# Read HTML from website
tab <- read_html("https://nightvale.fandom.com/wiki/List_of_Proverbs") %>%
  #Extract nodes
  html_nodes("tr") %>%
  # Extract

## [1] "Episode No.\n\nTitle\n\nRelease Date\n"                                                       
## [2] "1\n\n\"Pilot\"\n\n15 June 2012\n"                                                             
## [3] "Look to the north. Keep looking. There's nothing coming from the south.\n"                    
## [4] "2\n\n\"Glow Cloud\"\n\n1 July 2012\n"                                                         
## [5] "\nMen are from Mars; women are from Venus; Earth is a hallucination; podcasts are dreams.\n\n"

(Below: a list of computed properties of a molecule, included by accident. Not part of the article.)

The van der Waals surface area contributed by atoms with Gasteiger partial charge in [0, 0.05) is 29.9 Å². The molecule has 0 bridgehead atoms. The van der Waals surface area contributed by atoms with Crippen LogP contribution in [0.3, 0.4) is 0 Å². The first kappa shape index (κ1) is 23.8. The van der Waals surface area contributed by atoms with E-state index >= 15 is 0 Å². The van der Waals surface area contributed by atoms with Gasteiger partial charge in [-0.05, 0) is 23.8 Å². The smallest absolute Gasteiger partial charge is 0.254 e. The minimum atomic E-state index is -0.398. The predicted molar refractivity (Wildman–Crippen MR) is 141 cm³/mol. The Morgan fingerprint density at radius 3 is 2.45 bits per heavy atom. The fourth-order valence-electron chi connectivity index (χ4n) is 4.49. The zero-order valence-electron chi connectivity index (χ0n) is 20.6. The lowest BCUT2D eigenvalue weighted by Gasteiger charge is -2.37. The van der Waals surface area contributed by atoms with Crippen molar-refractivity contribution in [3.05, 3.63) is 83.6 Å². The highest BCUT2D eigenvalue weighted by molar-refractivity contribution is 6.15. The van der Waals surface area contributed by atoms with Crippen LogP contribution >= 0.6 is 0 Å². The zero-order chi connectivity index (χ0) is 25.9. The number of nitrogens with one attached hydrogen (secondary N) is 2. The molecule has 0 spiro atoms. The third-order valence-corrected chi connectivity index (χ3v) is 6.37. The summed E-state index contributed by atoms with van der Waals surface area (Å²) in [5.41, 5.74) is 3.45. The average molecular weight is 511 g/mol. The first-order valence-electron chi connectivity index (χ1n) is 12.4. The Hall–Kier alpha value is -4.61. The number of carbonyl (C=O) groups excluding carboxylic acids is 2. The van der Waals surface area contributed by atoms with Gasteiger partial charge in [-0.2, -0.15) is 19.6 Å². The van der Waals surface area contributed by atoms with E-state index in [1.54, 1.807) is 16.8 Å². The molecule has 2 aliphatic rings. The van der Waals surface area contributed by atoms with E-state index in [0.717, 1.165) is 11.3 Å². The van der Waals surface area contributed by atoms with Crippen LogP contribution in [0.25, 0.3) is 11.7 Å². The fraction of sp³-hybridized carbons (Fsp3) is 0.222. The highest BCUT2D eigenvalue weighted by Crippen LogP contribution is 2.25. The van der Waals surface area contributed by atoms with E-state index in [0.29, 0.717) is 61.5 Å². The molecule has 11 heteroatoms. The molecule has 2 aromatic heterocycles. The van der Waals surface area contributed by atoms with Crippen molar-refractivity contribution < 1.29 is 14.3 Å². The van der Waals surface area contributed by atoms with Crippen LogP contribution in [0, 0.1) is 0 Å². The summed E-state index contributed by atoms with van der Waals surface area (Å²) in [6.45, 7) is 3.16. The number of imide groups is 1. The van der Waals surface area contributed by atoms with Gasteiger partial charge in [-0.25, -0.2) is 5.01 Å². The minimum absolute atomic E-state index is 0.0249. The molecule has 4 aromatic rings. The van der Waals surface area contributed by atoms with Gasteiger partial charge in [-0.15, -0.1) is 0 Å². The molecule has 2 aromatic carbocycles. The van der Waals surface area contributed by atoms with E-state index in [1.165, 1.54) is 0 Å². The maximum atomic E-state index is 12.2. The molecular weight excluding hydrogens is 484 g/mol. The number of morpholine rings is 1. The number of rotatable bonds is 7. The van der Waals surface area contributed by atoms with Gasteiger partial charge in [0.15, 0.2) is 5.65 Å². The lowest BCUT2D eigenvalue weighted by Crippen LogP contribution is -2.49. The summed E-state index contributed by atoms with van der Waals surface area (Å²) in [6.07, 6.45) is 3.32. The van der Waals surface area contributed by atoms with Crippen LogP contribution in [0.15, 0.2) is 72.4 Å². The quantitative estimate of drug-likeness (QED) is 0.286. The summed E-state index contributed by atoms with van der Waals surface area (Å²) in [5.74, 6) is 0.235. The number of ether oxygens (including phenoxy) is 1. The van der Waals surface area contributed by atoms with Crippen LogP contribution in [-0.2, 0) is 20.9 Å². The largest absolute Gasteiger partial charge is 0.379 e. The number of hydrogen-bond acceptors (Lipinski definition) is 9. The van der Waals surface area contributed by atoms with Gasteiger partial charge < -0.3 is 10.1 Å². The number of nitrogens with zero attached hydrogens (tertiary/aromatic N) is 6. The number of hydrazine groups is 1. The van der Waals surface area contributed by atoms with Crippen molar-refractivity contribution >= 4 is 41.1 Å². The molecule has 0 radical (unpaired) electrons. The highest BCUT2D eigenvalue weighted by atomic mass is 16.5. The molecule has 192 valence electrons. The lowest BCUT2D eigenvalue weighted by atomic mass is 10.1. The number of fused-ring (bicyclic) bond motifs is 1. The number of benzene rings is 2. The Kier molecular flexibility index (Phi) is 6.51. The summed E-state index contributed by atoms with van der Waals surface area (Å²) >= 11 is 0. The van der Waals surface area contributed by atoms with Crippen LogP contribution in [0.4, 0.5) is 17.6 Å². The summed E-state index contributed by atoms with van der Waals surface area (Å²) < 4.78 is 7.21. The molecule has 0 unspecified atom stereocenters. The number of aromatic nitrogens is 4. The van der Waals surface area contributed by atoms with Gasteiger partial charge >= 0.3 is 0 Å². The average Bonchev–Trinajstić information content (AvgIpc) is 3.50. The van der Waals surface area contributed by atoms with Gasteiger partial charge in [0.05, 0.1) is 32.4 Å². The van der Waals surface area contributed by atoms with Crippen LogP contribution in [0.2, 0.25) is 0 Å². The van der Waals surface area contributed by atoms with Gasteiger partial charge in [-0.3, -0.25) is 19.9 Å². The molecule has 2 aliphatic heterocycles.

## [6] "3\n\n\"Station Management\"\n\n15 July 2012\n"

This gives us a character string of 398 elements, where each element is a unique row in the table. This presented two immediate problems:

  • The way the table is laid out, the information for each episode is split across two rows, and so I need to extract every odd and even element seperately and then rejoin them to create the proper dataset.
  • Multiple variables (the episode number, title and airdate) are contained within a single element of the vector (e.g. ‘1\n\n“Pilot”\n\n15 June 2012\n’).

Cleaning the data


I decided to start with the slightly harder task of cleaning the episode meta-data (number, title and airdate) first.

Having removed the header row (tab[-1]), I converted the vector to a dataframe and extracted every odd row (once I removed the header, the meta-data went from being on every even row to every odd row), making use of the slice() and row_number() functions from dplyr.